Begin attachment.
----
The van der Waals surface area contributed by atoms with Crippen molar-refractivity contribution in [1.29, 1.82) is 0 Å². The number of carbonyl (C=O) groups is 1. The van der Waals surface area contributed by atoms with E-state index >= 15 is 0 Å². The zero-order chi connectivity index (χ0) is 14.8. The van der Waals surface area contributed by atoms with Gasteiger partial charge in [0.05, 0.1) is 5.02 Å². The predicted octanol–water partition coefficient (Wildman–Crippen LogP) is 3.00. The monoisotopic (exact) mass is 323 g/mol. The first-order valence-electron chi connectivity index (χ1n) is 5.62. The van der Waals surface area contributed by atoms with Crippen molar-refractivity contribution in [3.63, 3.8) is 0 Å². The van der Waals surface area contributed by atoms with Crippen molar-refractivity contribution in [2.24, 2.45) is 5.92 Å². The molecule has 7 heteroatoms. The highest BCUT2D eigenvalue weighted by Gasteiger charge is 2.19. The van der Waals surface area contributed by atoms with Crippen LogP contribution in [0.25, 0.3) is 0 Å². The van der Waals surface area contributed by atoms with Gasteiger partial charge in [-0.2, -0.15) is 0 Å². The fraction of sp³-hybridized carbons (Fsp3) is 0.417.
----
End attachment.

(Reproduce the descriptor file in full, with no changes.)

The van der Waals surface area contributed by atoms with Crippen molar-refractivity contribution in [1.29, 1.82) is 0 Å². The number of carbonyl (C=O) groups is 1. The van der Waals surface area contributed by atoms with E-state index >= 15 is 0 Å². The zero-order chi connectivity index (χ0) is 14.8. The van der Waals surface area contributed by atoms with Gasteiger partial charge in [0.05, 0.1) is 5.02 Å². The predicted octanol–water partition coefficient (Wildman–Crippen LogP) is 3.00. The monoisotopic (exact) mass is 323 g/mol. The first-order valence-electron chi connectivity index (χ1n) is 5.62. The van der Waals surface area contributed by atoms with Crippen molar-refractivity contribution in [3.63, 3.8) is 0 Å². The van der Waals surface area contributed by atoms with Crippen molar-refractivity contribution in [2.24, 2.45) is 5.92 Å². The molecule has 7 heteroatoms. The highest BCUT2D eigenvalue weighted by Gasteiger charge is 2.19. The van der Waals surface area contributed by atoms with Crippen LogP contribution in [0.25, 0.3) is 0 Å². The van der Waals surface area contributed by atoms with Gasteiger partial charge in [-0.2, -0.15) is 0 Å². The fraction of sp³-hybridized carbons (Fsp3) is 0.417.